Oh, but if we could just stay there.  I fear that the bodysnatchers have returned to deceive the elect – if that were possible.  Once saved, we can begin to grow comfortable in our new culture and begin to adapt to a new blend – Christian hallmarks, with a touch of the world to be “relevant”.  Once we have been redeemed, we can’t forget the cost for that redemption.  We need to be vigilant to place reminders all around us, lest we grow lukewarm.  God help us to not acquiesce to the culture around us, slowly being numbed to the evil all around, which is sometimes dressed up to look righteous.

Lord, no one is good, no not one.  We all stumble in so many ways and each of us has gone astray.  Strengthen your bride, LORD.  Please help us to not compromise in this day and age and boldly live for You, no matter what the cost.  Our cost could never compare to Yours, LORD.  Thank You for paying the ultimate price for our salvation – may we cherish that sacrifice and live worthy of that payment!

A Fight Against God

Psalm 83:1-5
“O God, do not be silent! Do not ignore us! Do not be inactive, O God! 2 For look, your enemies are making a commotion; those who hate You are hostile. 3 They carefully plot against Your people, and make plans to harm the ones you cherish. 4 They say, “Come on, let’s annihilate them so they are no longer a nation! Then the name of Israel will be remembered no more. Yes, they devise a unified strategy; they form an alliance against you.”

My heart is grieved at the horror and atrocities being committed now by the hands of wicked men who slaughter innocent children. And why? Because they believe in Jesus. Simultaneously, Israelites are murdered with a hope of completely wiping them off the face of the earth. And why? Because they believe in One God. Such hatred – who is behind it all? The same enemy of our souls from the very beginning does his bidding through these men who claim to be radical Islamic Sunnis doing god’s holy calling. Really? Who are they really hating? God Himself.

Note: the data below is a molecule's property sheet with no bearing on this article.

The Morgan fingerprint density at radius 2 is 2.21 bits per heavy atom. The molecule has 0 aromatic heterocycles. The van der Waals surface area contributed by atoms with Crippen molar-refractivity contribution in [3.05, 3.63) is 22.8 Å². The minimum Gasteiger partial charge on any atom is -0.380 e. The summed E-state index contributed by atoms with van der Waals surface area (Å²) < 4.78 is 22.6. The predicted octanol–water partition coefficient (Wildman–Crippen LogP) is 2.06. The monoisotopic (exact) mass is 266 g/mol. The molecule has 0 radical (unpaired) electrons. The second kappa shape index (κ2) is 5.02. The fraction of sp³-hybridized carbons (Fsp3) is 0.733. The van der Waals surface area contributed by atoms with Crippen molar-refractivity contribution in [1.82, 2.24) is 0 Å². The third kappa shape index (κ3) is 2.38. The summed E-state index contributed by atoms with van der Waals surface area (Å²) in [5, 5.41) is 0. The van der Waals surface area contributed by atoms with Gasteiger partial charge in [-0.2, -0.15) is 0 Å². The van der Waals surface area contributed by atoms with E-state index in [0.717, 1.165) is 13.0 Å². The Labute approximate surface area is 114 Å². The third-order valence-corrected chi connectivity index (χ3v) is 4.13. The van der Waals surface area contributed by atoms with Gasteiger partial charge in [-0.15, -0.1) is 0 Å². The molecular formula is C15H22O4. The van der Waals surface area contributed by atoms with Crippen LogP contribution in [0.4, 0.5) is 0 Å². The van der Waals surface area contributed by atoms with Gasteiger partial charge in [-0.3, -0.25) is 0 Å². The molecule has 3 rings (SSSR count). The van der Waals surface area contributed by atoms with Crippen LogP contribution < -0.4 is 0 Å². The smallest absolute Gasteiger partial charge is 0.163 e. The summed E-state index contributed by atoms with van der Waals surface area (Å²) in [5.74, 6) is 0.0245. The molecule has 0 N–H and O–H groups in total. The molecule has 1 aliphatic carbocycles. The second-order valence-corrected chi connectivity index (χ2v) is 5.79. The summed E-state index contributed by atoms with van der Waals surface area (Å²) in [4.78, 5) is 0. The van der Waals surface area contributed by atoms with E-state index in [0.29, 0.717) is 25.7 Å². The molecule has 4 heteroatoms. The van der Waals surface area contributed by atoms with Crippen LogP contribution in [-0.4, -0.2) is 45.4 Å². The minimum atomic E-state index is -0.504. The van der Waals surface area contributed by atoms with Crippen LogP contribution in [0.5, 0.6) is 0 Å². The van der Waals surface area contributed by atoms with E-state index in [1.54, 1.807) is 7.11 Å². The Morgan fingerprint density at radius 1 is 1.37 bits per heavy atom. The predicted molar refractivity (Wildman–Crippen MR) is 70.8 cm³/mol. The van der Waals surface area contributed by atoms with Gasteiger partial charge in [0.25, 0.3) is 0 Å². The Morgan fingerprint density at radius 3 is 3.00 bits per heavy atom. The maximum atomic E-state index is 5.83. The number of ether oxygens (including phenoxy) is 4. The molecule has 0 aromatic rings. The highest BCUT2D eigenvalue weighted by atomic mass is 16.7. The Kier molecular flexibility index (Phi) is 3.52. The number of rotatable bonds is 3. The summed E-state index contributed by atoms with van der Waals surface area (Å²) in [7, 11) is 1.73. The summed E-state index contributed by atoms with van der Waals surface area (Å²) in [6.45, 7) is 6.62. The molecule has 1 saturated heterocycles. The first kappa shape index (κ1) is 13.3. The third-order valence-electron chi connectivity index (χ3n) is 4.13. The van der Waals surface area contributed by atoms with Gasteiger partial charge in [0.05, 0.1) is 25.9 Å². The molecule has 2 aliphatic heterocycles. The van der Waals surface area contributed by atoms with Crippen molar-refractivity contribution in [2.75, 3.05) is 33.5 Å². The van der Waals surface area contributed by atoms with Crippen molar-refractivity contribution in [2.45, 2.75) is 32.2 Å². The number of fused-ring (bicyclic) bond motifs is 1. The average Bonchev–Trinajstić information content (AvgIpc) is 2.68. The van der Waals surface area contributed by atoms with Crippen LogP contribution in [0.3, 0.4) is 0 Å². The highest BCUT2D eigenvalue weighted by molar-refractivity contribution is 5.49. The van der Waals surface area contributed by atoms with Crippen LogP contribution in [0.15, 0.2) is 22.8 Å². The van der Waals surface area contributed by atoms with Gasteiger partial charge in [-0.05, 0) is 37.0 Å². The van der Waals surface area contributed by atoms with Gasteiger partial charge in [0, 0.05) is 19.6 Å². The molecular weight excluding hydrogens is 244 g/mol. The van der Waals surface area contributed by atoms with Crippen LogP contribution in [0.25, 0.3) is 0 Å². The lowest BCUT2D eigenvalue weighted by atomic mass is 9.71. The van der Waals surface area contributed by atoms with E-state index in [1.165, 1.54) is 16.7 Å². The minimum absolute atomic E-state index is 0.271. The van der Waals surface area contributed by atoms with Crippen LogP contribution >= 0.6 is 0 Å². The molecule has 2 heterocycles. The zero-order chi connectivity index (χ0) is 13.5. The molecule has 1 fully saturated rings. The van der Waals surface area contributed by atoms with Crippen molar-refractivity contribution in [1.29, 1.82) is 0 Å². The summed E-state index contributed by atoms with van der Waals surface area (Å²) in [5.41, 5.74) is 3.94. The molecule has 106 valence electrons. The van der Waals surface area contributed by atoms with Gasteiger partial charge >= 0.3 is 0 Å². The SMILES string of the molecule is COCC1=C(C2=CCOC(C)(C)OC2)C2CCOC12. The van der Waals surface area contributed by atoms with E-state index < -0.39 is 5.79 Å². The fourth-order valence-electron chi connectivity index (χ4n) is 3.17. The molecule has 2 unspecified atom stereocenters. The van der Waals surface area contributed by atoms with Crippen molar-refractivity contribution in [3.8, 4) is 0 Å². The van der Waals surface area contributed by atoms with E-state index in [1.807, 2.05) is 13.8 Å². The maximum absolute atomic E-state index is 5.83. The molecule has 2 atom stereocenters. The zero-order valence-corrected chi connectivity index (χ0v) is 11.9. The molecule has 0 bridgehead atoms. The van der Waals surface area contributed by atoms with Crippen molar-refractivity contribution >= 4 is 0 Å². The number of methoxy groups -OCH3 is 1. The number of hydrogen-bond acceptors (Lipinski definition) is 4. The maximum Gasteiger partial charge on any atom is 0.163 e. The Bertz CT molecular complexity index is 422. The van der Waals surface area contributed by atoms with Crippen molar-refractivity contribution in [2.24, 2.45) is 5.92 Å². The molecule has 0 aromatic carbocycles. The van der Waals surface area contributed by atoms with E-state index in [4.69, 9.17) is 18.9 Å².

This is nothing new underneath the sun. Mankind has been subjugating and persecuting one another since the beginning. From the first offspring – Cain who killed his own flesh and blood over jealousy – to nations trying to kill Israel and Christians for thousands of years. We have come so far, or so we thought we had. A holocaust could not happen again, could it? Symbols painted on doors sounds familiar. Witnesses of the Holocaust in WWII had hoped we learned a lesson from that time and that we would not repeat history, but these things are destined to occur.

Scripture is replete with prophesies – it is going to get worse, not better. So what are we to do? Cry out! Who knows if we might have yet another revival? Who knows if God will grant victory? God is sovereign and already knows the end, but we who are here at this place and time are here for a reason – not just to be bystanders shaking our heads, but to pray on the behalf of those who are being killed and persecuted ruthlessly. We cannot stand by and be idle. We cannot bury our head in the sand. We must stand with our persecuted brethren. God forbid that such atrocities should visit the USA, but I fear that time is imminent. For such a time as this, may we be faithful and fervent. For such a time as this may we boldly proclaim Christ and not shrink back. For such a time as this may we pray continually. El Roi – God sees. All.

Although it is hard as a human being to not think or ourselves, ultimately this hate is all toward God, and we are His representatives. They hated Him, they hate us. They might win a battle, but God has already won the war.

Oh God, most Holy, Sovereign Lord – You know all, and You see the crimes committed against Your children – the apple of Your eye. You see their tears and count each one. You are not far off, but are ever-present, enabling those who are suffering. Please help them, God! Hide them in the cleft of the rock – place a hedge of protection around them and show Yourself as their strong Deliverer. Act on the behalf of Christians and Jews and defeat our enemies – all for Your glory!

Pray for Israel & Christians in the Middle East!!

tx_judeochristian

Jeremiah 8:11
“They offer only superficial help for the hurt my dear people have suffered. They say, ‘Everything will be all right!’ But everything is not all right.”

In my devotion time this morning, the Lord burdened my heart with the plight of the Israelites and Christians in the Middle East. While this is not a political blog, I write from my time with the Lord and this morning it coincided with current events. Jeremiah cried out to His people – this morning I cry out for God’s people.